Give the Pirates credit. They are making progress. In October 2009, team president Frank Coonelly did new contracts with general manager Neal Huntington and manager John Russell and lied about it for eight months before finally coming clean. A year ago, on the same day the Steelers opened the NFL season in Baltimore, Coonelly gave a three-year contract extension to Huntington, the curious timing designed to lessen the negative feedback after one of the worst second-half collapses by the team in franchise history. At least this time, when Coonelly announced his top baseball people will be back next season despite one of the worst late-season collapses in the history of the sport, he did so in the light of day Wednesday.
They must be so proud at 115 Federal Street.
So what do we make of the news, that Huntington, assistant general managers Kyle Stark and Greg Smith and manager Clint Hurdle will keep their jobs? Is it that Pirates owner Bob Nutting still believes he has "the single-best management team in all of baseball, maybe in all of sports," as he said so famously and idiotically late in 2008? Or is it that it's a lot easier and whole lot less expensive to keep his underachieving people rather than pay them off and hire new ones?
Can we agree it's choice two?
That, for all the preaching about accountability that comes from Nutting and Coonelly, there really is none in the top levels of the sorry organization?
That upper management really doesn't give a damn about winning and cares only about the bottom line?
That Coonelly's talk in the past about "mutual trust" between the team and its fans and how the team will invest in its product as the fans continue to buy tickets is garbage?
It's a consensus, as far as I can tell.
The big problem is Nutting can't be fired. No one even asks him anymore if he would consider selling the team because he has made it clear he will not. He has talked about keeping it in the family so his three daughters can take over. I'm trying to find the positive there. The girls have to do a better job than their old man, right?
Everyone else -- including Coonelly -- can be replaced.
You could make a strong case they all should go.
It's almost comical; Coonelly makes the big announcement that everyone is safe when he could be fired next week. He doesn't get nearly the blame that Huntington does, but he deserves more. He hired Russell in 2008 and gave him that extension. That's impossible to imagine because Russell has the personality of a first-base bag. Coonelly also hired Huntington and gave him that long-term extension. He and Huntington are tied together. They have been at it for five seasons. They still are waiting to celebrate their first winning season let alone any kind of a championship. They have failed miserably.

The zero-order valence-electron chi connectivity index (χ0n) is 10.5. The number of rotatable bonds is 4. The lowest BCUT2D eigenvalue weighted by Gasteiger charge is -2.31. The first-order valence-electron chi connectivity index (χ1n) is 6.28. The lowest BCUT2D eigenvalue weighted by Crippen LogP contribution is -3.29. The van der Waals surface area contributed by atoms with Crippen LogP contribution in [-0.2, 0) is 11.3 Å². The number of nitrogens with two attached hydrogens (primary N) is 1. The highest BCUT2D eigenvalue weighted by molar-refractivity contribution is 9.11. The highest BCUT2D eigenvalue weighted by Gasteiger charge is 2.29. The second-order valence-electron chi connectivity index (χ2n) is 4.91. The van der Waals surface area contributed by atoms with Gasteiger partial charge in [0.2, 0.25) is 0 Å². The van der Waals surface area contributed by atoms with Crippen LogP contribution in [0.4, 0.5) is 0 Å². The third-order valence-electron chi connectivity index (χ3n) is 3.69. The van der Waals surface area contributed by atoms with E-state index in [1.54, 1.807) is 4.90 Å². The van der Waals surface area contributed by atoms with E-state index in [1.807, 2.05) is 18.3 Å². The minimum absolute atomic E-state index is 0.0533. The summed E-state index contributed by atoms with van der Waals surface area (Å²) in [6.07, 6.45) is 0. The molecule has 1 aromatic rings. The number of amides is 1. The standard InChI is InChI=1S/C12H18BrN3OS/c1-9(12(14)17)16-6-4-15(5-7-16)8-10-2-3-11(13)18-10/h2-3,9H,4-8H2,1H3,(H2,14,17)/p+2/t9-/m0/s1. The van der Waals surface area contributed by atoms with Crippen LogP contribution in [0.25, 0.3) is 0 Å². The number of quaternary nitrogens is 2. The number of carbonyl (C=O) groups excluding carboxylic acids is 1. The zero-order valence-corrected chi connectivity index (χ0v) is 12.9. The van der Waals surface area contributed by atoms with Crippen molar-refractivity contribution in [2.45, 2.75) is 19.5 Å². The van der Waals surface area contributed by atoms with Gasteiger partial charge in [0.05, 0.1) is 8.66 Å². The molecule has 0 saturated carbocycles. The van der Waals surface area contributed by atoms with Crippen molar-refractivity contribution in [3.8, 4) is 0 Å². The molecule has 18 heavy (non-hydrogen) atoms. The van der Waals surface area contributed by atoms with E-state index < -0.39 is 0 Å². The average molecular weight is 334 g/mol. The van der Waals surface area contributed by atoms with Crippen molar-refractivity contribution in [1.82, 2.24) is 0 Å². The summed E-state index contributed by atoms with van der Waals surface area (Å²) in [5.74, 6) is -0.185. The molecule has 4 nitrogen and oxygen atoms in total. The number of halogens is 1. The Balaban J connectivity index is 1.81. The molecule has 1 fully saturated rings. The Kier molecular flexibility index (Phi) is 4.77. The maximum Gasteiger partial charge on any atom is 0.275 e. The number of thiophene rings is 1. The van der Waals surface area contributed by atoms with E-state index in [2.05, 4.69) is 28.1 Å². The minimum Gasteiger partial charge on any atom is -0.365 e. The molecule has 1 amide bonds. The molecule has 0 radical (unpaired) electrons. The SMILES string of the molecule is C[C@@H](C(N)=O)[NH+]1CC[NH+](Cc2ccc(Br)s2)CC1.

The won-loss record is the only way to judge any general manager. Huntington has made some good moves and a lot of bad ones. But it always comes back to the wins and losses. Huntington has had five years to get it right. It's hard to argue he should get a sixth.
Stark and Smith are fair targets because they're responsible for bringing young players into the system and haven't done a very good job. Stark has been widely and unfairly criticized for having some of the minor leaguers do three days of Navy SEAL training at the Instructional League. I have no problem with that, just as I has no problem when the Penguins did the same sort of thing a few years ago. There's nothing wrong with demanding mental toughness from your players. It's not as if those players haven't had time to be schooled in baseball's fundamentals. The problem is most are not good enough at the game. There doesn't appear to be a power bat, a catcher or a shortstop in the system who is close to helping the big club. You want to fire Stark and Smith, fire 'em for that.
Then, there's Hurdle. He has been all-in with Nutting, Coonelly, Huntington and the rest for just two seasons. You could argue that, if he were smarter, he never would have taken the Pirates job and would have waited to get the manager's position with a better organization. It's not as if Nutting's reputation around baseball isn't known. You go work for that guy, you deserve what you get.
But Hurdle did take the job, and the Pirates have collapsed at the end of each of his two seasons. He has had no answers. Unless the team finds a way to finish strong, it will be his ninth losing season in 10 years of managing.
Hurdle is a much more dominant person than Russell. It's fair to think he tells Huntington what to do, not the other way around. Certainly, Hurdle had a big say in the team's acquisitions last winter, especially shortstop Clint Barmes, who played for him with the Colorado Rockies. The team gave Barmes a two-year, $10.5 million deal and will owe him $5.5 next season.
Guess who will be the shortstop on opening day next season?
You don't think Nutting is going to eat that contract, do you?
Unfortunately, next season will be here before we know it. Plenty of questions must be answered in the meantime. Who will be in the rotation after A.J. Burnett and Wandy Rodriguez? Who will catch? Will Starling Marte mature as a hitter and learn a little plate discipline? Will the team take Joel Hanrahan to arbitration and pay him millions or trade him? Can it count on Andrew McCutchen to compete for another batting title? On Garrett Jones matching his career-year numbers from this season? On Burnett winning 16 games again?
Good thing the Pirates will have the single-best management team in all of baseball working on the issues.
No need to thank me for reminding you.
Ron Cook: email@example.com. Ron Cook can be heard on the "Vinnie and Cook" show weekdays from 10 a.m. to 2 p.m. on 93.7 The Fan.